Supply Management Sustains Family Farms

Contributed by Peter Spriut

I think some farmers will benefit from global trade but not all farmers will experience the same dividends. In the many free countries that have minimum or no barriers to trade, still have the majority of the food produced and consumed in the same country. This is a concern since the world price is paid to producers, often less than domestic price especially in European countries. What is the global price? I believe it is the lowest price farmers are able to dump milk on the market, in other words lowest price to get rid of the milk. Why should farmers get paid global price if it cannot sustain their operation.

With the latest global milk price crash many farmers in the EU, New Zealand and US are feeling the squeeze. Many dairy farmers in these countries are trying to cover losses, barely holding on. These same feelings are reflected in the Canadian beef and hog industries. Working all day (from 5am till 9pm), everyday and losing money doing it is exhausting, but most farmers have no choice. It is either call for bankruptcy and never be able to farm anymore or continue to sink in a drowning debt working 7 days a week, doing something we love.

For these reasons/fears I believe supply management has been the best system out there, although there are many negative critics. I come from a dairy farm located in Woodstock. We had moved 10 years ago from the Netherlands where we had a dairy and hog operation. The biggest advantage of supply management is quality of lifestyle. Lifestyle of dairy and chicken producers in Canada is easily ten times higher than those found in others countries. Look at all the fancy barns being built, cars being driven, and vacations taken. High quality of lifestyle is something to cherish. Do a google search and  you will find many stories of farmers in the US struggling to make ends meet in the dairy industry. I believe the same fate awaits many of us if we open our borders to free trade for two reasons. The first reason is that the cost of production is much higher in Canada than other countries such as of the extra money that goes into insulating the buildings from our climate. The second reason is that we are a price taker industry to the small amount of processors.

In conclusion, holding on to my lifestyle and fear that the global price is much lower than cost of production (as seen in the last three years). I do not believe that the Canadian dairy farmers will benefit from increasing trade. However on that note some trade like specialty cheeses is an attractive niche market. Supply management may have its downfalls but overall sustaining the farmers quality of life and keeping family farms alive far outweighs those disadvantages.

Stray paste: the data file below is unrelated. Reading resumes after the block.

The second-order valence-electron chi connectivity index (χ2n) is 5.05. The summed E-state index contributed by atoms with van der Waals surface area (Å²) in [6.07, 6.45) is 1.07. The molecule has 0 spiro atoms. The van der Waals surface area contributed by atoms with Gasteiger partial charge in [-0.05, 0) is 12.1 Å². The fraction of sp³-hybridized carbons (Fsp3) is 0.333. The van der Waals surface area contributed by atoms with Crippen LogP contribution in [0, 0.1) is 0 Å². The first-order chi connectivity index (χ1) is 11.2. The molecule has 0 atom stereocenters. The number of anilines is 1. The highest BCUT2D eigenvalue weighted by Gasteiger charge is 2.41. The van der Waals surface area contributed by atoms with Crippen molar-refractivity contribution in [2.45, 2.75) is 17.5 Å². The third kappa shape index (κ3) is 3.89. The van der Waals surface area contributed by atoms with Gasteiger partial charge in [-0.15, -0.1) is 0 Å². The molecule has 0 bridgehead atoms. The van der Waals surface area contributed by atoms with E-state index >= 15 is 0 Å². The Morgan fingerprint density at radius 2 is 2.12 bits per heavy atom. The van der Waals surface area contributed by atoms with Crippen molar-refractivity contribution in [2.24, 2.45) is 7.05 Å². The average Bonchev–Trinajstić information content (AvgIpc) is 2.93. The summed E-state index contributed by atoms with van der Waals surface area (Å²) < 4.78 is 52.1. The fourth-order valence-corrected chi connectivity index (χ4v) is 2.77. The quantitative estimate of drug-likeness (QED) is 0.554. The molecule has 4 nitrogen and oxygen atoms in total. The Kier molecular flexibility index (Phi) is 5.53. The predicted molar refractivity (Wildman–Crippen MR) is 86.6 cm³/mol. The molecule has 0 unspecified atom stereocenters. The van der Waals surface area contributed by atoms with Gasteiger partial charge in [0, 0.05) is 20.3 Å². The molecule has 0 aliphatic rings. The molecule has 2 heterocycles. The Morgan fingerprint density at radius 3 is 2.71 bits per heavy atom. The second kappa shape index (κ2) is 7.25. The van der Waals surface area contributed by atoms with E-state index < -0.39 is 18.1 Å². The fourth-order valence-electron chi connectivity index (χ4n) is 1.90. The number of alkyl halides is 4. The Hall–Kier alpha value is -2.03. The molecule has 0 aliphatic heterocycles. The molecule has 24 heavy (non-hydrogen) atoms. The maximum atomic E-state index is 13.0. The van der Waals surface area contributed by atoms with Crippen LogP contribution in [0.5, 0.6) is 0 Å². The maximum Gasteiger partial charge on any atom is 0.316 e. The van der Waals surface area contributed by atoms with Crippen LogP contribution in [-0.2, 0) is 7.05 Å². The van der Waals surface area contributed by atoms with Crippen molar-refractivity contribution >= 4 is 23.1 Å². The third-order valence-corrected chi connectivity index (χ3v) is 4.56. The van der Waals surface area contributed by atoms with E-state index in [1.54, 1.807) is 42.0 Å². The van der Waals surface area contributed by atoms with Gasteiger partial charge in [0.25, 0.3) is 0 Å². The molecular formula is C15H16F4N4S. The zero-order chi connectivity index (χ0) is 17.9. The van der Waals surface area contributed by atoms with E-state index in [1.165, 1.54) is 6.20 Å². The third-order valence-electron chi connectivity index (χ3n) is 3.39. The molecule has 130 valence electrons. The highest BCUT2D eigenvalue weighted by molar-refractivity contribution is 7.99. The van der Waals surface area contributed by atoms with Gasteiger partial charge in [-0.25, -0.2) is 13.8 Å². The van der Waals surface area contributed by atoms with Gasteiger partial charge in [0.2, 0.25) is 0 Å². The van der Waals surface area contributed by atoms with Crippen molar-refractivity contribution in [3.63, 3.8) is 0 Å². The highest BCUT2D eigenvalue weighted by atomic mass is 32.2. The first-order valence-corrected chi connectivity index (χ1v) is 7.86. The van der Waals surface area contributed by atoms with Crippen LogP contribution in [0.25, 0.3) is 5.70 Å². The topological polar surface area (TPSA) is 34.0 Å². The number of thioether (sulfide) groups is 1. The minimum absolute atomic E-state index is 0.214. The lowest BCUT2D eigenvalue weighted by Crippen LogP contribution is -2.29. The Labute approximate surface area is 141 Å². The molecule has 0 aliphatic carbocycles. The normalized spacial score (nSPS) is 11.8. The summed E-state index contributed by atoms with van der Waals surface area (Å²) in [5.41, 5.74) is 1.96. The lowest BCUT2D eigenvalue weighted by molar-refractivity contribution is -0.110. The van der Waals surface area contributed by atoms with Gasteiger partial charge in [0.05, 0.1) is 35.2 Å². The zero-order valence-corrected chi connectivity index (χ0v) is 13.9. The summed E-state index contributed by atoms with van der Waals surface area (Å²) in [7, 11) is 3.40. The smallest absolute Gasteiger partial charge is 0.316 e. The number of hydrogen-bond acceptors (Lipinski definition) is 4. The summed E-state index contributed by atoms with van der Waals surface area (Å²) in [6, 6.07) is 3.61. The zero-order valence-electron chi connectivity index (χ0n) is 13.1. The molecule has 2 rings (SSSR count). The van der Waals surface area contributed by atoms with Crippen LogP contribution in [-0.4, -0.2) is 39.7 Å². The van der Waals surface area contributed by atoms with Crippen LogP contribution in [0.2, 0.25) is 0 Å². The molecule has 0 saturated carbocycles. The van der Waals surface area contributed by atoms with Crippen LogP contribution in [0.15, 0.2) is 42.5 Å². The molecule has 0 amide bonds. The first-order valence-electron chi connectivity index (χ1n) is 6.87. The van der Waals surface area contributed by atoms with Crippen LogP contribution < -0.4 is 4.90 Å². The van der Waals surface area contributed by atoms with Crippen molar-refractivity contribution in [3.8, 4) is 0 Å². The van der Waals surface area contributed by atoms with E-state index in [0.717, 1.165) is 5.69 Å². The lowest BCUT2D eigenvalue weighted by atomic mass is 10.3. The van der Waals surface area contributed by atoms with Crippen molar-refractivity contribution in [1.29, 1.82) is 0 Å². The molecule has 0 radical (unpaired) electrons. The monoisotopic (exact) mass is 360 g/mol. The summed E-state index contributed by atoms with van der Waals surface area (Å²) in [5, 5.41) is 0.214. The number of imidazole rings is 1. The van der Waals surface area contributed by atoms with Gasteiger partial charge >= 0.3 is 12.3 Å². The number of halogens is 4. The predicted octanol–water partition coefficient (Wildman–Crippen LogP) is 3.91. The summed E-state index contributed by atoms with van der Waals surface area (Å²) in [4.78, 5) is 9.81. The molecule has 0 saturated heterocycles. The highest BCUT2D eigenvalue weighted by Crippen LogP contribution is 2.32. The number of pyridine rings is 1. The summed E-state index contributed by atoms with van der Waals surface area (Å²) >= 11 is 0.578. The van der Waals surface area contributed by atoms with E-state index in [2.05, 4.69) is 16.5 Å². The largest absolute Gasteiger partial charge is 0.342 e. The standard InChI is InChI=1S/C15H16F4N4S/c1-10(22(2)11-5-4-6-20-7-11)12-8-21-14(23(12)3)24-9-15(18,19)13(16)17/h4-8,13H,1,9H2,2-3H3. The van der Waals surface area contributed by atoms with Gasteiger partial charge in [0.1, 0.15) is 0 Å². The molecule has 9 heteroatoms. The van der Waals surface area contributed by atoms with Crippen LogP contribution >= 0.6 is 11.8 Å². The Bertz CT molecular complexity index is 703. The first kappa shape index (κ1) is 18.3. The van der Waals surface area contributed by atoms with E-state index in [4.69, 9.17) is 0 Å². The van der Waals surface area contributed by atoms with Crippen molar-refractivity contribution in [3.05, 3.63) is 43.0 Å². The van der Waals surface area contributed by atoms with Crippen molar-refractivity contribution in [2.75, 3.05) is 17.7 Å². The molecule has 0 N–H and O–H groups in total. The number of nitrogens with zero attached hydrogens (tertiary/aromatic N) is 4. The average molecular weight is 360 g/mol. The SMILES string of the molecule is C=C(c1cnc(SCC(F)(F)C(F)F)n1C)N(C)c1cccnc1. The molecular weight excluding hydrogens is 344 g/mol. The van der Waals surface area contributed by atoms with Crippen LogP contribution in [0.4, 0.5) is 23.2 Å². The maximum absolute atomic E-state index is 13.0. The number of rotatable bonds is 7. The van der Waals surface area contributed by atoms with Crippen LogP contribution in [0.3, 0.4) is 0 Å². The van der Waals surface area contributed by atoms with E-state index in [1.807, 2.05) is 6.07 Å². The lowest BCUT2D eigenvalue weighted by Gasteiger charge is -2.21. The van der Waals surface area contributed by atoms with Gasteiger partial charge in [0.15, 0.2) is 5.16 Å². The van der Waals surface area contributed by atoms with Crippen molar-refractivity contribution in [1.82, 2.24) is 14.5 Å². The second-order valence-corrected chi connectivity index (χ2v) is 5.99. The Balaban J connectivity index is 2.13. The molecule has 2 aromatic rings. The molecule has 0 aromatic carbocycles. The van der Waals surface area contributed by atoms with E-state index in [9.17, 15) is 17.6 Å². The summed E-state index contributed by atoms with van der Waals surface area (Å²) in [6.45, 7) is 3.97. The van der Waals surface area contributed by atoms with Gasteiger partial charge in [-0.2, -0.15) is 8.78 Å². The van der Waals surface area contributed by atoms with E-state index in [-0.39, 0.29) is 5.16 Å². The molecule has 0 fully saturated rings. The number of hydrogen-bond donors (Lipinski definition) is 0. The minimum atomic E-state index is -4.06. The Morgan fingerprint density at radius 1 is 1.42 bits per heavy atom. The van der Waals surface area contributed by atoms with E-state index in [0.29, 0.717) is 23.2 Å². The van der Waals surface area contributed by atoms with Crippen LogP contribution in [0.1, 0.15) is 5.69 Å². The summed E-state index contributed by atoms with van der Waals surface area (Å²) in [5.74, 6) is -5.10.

2 thoughts on “Supply Management Sustains Family Farms

  1. aggie says:

    I agree with you that there are numerous advantages to having a supply managed dairy industry in Canada. I would advise you to be carefull when you say such things as “Look at all the fancy barns being built, cars being driven, and vacations taken.” This will not do you any favour in the public eye. Supply managed continues to be a wonderfull way for Canadian dairy and poultry farms to stay profitable. You have to be weary of getting too gready and too comfortable with you nice car and expensive holiday. It will only put a bulls eye on your back and make supply management a target. If this happens then the system could be destroyed internally. When you show that you have excess money that you are not re-investing into you business or paying of debt you are taking away all your lobbying power. Don’t be fooled by fancy barns and big trucks. They don’t help you balance sheet.

  2. Blain says:

    Peter, while I’m sure the supply management of the dairy industry in Canada has contributed significantly to the wealth of your family, I struggle greatly with your arguments as they relate to the agricultural industry as a whole, or more widely to the Canadian economy. The reason Canadians and many other citizens of the world have enjoyed dramatic increases in their standard of living over the last 50 years is due to world trade. Globally, we are signficantly better off if individuals and countries specialize in what they are able to do best rather than protecting domestic industries that cannot compete on the world stage. If you attitude was applied to all industries, all goods and services in Canada would cost significantly more than they do now and we would all be substantially worse off. If Canadian farmers want to be profitable moving foward they are going to have to compete on the world stage on either quality, or price, or both. Protecting them just for the sake of protecting them is not the answer.

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